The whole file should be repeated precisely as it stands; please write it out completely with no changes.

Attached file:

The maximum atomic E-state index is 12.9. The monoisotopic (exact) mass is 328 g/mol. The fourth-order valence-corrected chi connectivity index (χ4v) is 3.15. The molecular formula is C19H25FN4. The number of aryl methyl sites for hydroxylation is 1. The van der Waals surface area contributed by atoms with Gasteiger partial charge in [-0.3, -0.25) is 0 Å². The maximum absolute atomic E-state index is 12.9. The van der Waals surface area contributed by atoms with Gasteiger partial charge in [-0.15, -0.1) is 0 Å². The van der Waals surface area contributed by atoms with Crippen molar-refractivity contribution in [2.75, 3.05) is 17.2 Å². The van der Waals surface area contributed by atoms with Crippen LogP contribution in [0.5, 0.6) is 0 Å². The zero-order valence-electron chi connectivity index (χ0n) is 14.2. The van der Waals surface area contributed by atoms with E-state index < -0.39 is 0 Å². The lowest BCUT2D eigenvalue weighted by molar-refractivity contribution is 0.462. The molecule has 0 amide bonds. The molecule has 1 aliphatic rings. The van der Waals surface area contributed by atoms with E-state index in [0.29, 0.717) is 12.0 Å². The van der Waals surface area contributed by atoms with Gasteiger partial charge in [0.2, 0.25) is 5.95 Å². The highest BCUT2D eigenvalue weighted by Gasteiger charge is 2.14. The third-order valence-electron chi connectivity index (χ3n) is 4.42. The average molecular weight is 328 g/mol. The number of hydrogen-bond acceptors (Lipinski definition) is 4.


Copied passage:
The maximum atomic E-state index is 12.9. The monoisotopic (exact) mass is 328 g/mol. The fourth-order valence-corrected chi connectivity index (χ4v) is 3.15. The molecular formula is C19H25FN4. The number of aryl methyl sites for hydroxylation is 1. The van der Waals surface area contributed by atoms with Gasteiger partial charge in [-0.3, -0.25) is 0 Å². The maximum absolute atomic E-state index is 12.9. The van der Waals surface area contributed by atoms with Gasteiger partial charge in [-0.15, -0.1) is 0 Å². The van der Waals surface area contributed by atoms with Crippen molar-refractivity contribution in [2.75, 3.05) is 17.2 Å². The van der Waals surface area contributed by atoms with Crippen LogP contribution in [0.5, 0.6) is 0 Å². The zero-order valence-electron chi connectivity index (χ0n) is 14.2. The van der Waals surface area contributed by atoms with E-state index < -0.39 is 0 Å². The lowest BCUT2D eigenvalue weighted by molar-refractivity contribution is 0.462. The molecule has 0 amide bonds. The molecule has 1 aliphatic rings. The van der Waals surface area contributed by atoms with E-state index in [0.29, 0.717) is 12.0 Å². The van der Waals surface area contributed by atoms with Gasteiger partial charge in [0.2, 0.25) is 5.95 Å². The highest BCUT2D eigenvalue weighted by Gasteiger charge is 2.14. The third-order valence-electron chi connectivity index (χ3n) is 4.42. The average molecular weight is 328 g/mol. The number of hydrogen-bond acceptors (Lipinski definition) is 4.